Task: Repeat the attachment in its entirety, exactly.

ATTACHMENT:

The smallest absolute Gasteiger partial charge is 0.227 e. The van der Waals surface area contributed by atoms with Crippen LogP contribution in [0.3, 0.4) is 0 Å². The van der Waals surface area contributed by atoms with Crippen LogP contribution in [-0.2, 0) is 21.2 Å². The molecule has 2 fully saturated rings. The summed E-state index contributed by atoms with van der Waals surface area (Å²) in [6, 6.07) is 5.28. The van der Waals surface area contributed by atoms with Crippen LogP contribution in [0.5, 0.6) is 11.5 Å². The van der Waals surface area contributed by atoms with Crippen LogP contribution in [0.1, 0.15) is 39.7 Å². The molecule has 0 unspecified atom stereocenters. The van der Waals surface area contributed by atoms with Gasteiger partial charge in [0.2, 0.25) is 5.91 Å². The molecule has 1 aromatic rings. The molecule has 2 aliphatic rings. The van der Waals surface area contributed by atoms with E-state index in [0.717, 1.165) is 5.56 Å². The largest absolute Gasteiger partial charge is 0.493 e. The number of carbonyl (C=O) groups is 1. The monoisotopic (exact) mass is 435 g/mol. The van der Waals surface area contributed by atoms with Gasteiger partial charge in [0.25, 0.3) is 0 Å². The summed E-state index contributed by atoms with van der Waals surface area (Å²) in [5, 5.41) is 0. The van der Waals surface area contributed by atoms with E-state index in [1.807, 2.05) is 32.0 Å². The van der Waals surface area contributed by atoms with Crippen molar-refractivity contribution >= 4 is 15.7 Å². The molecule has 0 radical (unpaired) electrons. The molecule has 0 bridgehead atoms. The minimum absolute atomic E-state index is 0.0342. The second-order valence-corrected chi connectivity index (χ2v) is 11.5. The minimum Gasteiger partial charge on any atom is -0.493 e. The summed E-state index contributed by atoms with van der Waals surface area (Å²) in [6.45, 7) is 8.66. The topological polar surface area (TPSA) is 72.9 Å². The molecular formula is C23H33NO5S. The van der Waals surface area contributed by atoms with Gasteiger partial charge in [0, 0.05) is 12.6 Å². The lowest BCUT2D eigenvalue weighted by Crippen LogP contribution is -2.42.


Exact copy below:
The smallest absolute Gasteiger partial charge is 0.227 e. The van der Waals surface area contributed by atoms with Crippen LogP contribution in [0.3, 0.4) is 0 Å². The van der Waals surface area contributed by atoms with Crippen LogP contribution in [-0.2, 0) is 21.2 Å². The molecule has 2 fully saturated rings. The summed E-state index contributed by atoms with van der Waals surface area (Å²) in [6, 6.07) is 5.28. The van der Waals surface area contributed by atoms with Crippen LogP contribution in [0.5, 0.6) is 11.5 Å². The van der Waals surface area contributed by atoms with Crippen LogP contribution in [0.1, 0.15) is 39.7 Å². The molecule has 0 unspecified atom stereocenters. The van der Waals surface area contributed by atoms with Gasteiger partial charge in [0.2, 0.25) is 5.91 Å². The molecule has 1 aromatic rings. The molecule has 2 aliphatic rings. The van der Waals surface area contributed by atoms with E-state index in [0.717, 1.165) is 5.56 Å². The largest absolute Gasteiger partial charge is 0.493 e. The number of carbonyl (C=O) groups is 1. The monoisotopic (exact) mass is 435 g/mol. The van der Waals surface area contributed by atoms with Gasteiger partial charge in [0.25, 0.3) is 0 Å². The summed E-state index contributed by atoms with van der Waals surface area (Å²) in [5, 5.41) is 0. The van der Waals surface area contributed by atoms with E-state index in [1.807, 2.05) is 32.0 Å². The van der Waals surface area contributed by atoms with Crippen molar-refractivity contribution >= 4 is 15.7 Å². The molecule has 0 radical (unpaired) electrons. The molecule has 0 bridgehead atoms. The minimum absolute atomic E-state index is 0.0342. The second-order valence-corrected chi connectivity index (χ2v) is 11.5. The minimum Gasteiger partial charge on any atom is -0.493 e. The summed E-state index contributed by atoms with van der Waals surface area (Å²) in [6.45, 7) is 8.66. The topological polar surface area (TPSA) is 72.9 Å². The molecular formula is C23H33NO5S. The van der Waals surface area contributed by atoms with Gasteiger partial charge in [0, 0.05) is 12.6 Å². The lowest BCUT2D eigenvalue weighted by Crippen LogP contribution is -2.42.